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Hong Kong Officer Fires Live Rounds at Freedom Protesters, Wounding One Man in the Chest

This is happening as the Chinese communist party celebrates its 70th year in existence.

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A Hong Kong protester was hit by a live round and wounded in the chest today, as the freedom protests in the city become more violent.

A protest group, Demosisto, posted a video on social media that seemed to show a law enforcement official pointing a handgun at the chest of a protester point blank and firing it.

The video can be seen here from different angles [viewer discretion is advised]:

A police official validated what was seen on video, and confirmed that a police officer discharged a gun in the Tsuen Wan area, and a protester was stricken as a result. The victim is reportedly fighting for his life at the Princess Margaret hospital in Kwai Chung in critical condition.

Although officers had fired warning shots into the air during other protests, this is the first time a protester has been shot with a live round by police since the freedom protests kicked off in June.

The Hong Kong Hospital Authority has said that, in addition to the man in critical condition, 15 others had been hospitalized with injuries as a result of the day’s clashes. The protests were particularly lively to make a statement to China during the 70th anniversary of the communist party coming into power.

The Civil Human Rights Front, an organization that has organized some of the largest freedom rallies throughout Hong Kong, urged protesters to dress in black and treat the anniversary as a “day of grief.”

“Today we are out to tell the Communist Party that Hong Kong people have nothing to celebrate,” said activist Lee Cheuk-yan, who led the central march.

“We are mourning that in 70 years of Communist Party rule, the democratic rights of people in Hong Kong and China are being denied. We will continue to fight,” he added.

President Donald Trump actually congratulated China for their anniversary in a tweet earlier today.

Big League Politics has covered the Hong Kong protests since their outset over over a controversial extradition bill that would have appeased communist China:

ZeroHedge reports that citizens of Hong Kong have been out in the streets protesting an extradition bill put forward by City Executive Carrie Lam.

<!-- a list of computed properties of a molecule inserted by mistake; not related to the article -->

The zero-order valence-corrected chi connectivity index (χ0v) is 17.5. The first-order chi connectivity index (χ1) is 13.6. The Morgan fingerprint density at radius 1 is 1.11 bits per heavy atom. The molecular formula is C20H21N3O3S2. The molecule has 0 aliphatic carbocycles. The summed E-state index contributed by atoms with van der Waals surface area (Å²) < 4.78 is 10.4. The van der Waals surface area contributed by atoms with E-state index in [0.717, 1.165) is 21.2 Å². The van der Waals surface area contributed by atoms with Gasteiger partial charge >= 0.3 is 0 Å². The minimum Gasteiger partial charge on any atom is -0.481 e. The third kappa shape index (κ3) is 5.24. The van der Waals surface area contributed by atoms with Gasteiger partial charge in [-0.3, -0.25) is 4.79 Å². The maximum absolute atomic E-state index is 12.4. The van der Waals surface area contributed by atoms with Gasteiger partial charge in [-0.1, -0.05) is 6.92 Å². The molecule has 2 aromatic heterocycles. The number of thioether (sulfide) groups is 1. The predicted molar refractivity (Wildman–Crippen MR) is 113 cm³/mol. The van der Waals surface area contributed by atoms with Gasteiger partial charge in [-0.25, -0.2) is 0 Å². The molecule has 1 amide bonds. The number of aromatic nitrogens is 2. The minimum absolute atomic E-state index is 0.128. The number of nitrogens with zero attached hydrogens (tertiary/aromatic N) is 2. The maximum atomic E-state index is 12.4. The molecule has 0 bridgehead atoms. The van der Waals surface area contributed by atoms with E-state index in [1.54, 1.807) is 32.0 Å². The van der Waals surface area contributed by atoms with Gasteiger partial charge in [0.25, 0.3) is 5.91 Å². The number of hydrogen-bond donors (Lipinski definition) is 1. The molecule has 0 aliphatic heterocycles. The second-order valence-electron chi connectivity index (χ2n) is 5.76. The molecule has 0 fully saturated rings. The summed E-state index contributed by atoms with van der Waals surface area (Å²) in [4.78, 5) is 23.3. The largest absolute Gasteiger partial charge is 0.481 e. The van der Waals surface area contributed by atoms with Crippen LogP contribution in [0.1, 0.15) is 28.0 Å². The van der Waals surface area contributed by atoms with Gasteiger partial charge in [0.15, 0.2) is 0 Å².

This bill, the Fugitive Offenders and Mutual Legal Assistance in Criminal Matters Legislation (Amendment) Bill 2019, which was introduced on February 2019, would have made it easier to transfer fugitives to Mainland China and subject them to Chinese law.

Many of the demonstrators worried about the increased risk of Hong Kong citizens and foreign nationals passing through the city being shipped off to mainland China, where they would stand trial in Chinese courts.

Some analysts such as Agnes Chow argued that if this bill were to pass, Hong Kong “will be over.”

Lam actually yielded to the pressure and has suspended the extradition bill indefinitely. However, there is reason to believe that this bill will be making a comeback in the near feature. There is tremendous pressure from China to ram this bill through, which could put Hong Kong independence in jeopardy.

Despite Lam’s concession on Saturday, June 15, 2019, protestors continued to come out in force. On Sunday, 2 million people marched in protest demanding that Lam resign for introducing such a bill.

The Hong Kong freedom protests have been a black eye to China, during a time in which they are economically vulnerable due to the trade war initiated by President Trump.

Around The World

Japan: Number of October Suicides Exceeded All COVID-19 Deaths Throughout 2020

The cure should not be worse than the problem itself.

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Japan has seen more of its people die in one month from suicide than from total COVID-19 deaths in 2020.

Japan’s National Police Agency reported that 2,153 people committed suicide in the month of October, while fewer than 2,000 people have died from COVID-19 all year.

While it is true that Japan has historically had high rates of suicide compared to other nations, suicides had generally decreased throughout 2020.

Despite the high number of suicides in October, the Japanese have avoided implementing draconian lockdowns and restrictions for the most part, though they have been seeing record high numbers of cases in the month of November. Thus it should be interesting to see what their suicide numbers for this month look like.

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Meanwhile, in Canada, a CBC reporter recorded herself stalking church attendees on Sunday:

DYSTOPIAN: News Reporters Stalk Christians Worshipping at Church to Enforce COVID Mandates

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